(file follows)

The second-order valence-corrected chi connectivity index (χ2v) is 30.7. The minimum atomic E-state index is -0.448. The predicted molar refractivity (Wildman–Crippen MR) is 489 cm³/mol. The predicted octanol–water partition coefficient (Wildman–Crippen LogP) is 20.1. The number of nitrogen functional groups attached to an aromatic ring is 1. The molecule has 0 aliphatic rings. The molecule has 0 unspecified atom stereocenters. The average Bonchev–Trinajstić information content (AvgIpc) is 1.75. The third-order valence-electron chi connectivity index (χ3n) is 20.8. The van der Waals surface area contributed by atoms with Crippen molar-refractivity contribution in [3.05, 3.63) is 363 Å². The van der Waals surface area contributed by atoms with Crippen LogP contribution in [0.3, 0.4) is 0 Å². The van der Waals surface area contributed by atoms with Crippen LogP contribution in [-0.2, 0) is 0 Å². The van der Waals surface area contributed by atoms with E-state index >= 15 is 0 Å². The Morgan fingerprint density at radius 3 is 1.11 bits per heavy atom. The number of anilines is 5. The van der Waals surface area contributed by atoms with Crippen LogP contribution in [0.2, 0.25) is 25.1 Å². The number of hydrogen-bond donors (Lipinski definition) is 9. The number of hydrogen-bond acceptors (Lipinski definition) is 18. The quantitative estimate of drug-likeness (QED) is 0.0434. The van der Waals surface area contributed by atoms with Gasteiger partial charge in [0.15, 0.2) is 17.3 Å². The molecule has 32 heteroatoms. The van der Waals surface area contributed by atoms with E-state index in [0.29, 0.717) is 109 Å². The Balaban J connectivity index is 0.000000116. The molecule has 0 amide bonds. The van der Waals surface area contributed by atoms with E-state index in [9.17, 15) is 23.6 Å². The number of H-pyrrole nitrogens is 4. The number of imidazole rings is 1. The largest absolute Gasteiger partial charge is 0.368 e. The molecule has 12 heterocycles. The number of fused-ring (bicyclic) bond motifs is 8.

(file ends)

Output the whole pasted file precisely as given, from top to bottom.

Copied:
The second-order valence-corrected chi connectivity index (χ2v) is 30.7. The minimum atomic E-state index is -0.448. The predicted molar refractivity (Wildman–Crippen MR) is 489 cm³/mol. The predicted octanol–water partition coefficient (Wildman–Crippen LogP) is 20.1. The number of nitrogen functional groups attached to an aromatic ring is 1. The molecule has 0 aliphatic rings. The molecule has 0 unspecified atom stereocenters. The average Bonchev–Trinajstić information content (AvgIpc) is 1.75. The third-order valence-electron chi connectivity index (χ3n) is 20.8. The van der Waals surface area contributed by atoms with Crippen molar-refractivity contribution in [3.05, 3.63) is 363 Å². The van der Waals surface area contributed by atoms with Crippen LogP contribution in [0.3, 0.4) is 0 Å². The van der Waals surface area contributed by atoms with Crippen LogP contribution in [-0.2, 0) is 0 Å². The van der Waals surface area contributed by atoms with E-state index >= 15 is 0 Å². The Morgan fingerprint density at radius 3 is 1.11 bits per heavy atom. The number of anilines is 5. The van der Waals surface area contributed by atoms with Crippen LogP contribution in [0.2, 0.25) is 25.1 Å². The number of hydrogen-bond donors (Lipinski definition) is 9. The number of hydrogen-bond acceptors (Lipinski definition) is 18. The quantitative estimate of drug-likeness (QED) is 0.0434. The van der Waals surface area contributed by atoms with Gasteiger partial charge in [0.15, 0.2) is 17.3 Å². The molecule has 32 heteroatoms. The van der Waals surface area contributed by atoms with E-state index in [0.29, 0.717) is 109 Å². The Balaban J connectivity index is 0.000000116. The molecule has 0 amide bonds. The van der Waals surface area contributed by atoms with E-state index in [9.17, 15) is 23.6 Å². The number of H-pyrrole nitrogens is 4. The number of imidazole rings is 1. The largest absolute Gasteiger partial charge is 0.368 e. The molecule has 12 heterocycles. The number of fused-ring (bicyclic) bond motifs is 8.